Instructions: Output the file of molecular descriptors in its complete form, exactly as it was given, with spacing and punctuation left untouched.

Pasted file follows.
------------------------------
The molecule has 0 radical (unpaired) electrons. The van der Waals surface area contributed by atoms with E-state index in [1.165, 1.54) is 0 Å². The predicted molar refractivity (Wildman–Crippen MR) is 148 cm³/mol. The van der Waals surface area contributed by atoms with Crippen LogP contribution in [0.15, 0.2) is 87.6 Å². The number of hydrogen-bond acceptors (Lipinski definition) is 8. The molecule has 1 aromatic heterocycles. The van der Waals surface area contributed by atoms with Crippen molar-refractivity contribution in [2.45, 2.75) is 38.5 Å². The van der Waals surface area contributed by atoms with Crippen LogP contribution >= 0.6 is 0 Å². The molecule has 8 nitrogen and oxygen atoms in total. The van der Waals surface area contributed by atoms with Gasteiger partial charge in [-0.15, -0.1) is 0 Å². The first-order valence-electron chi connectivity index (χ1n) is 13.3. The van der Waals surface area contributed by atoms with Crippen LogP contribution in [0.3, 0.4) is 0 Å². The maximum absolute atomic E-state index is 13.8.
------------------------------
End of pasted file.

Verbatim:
The molecule has 0 radical (unpaired) electrons. The van der Waals surface area contributed by atoms with E-state index in [1.165, 1.54) is 0 Å². The predicted molar refractivity (Wildman–Crippen MR) is 148 cm³/mol. The van der Waals surface area contributed by atoms with Crippen LogP contribution in [0.15, 0.2) is 87.6 Å². The number of hydrogen-bond acceptors (Lipinski definition) is 8. The molecule has 1 aromatic heterocycles. The van der Waals surface area contributed by atoms with Crippen molar-refractivity contribution in [2.45, 2.75) is 38.5 Å². The van der Waals surface area contributed by atoms with Crippen LogP contribution >= 0.6 is 0 Å². The molecule has 8 nitrogen and oxygen atoms in total. The van der Waals surface area contributed by atoms with Gasteiger partial charge in [-0.15, -0.1) is 0 Å². The first-order valence-electron chi connectivity index (χ1n) is 13.3. The van der Waals surface area contributed by atoms with Crippen LogP contribution in [0.3, 0.4) is 0 Å². The maximum absolute atomic E-state index is 13.8.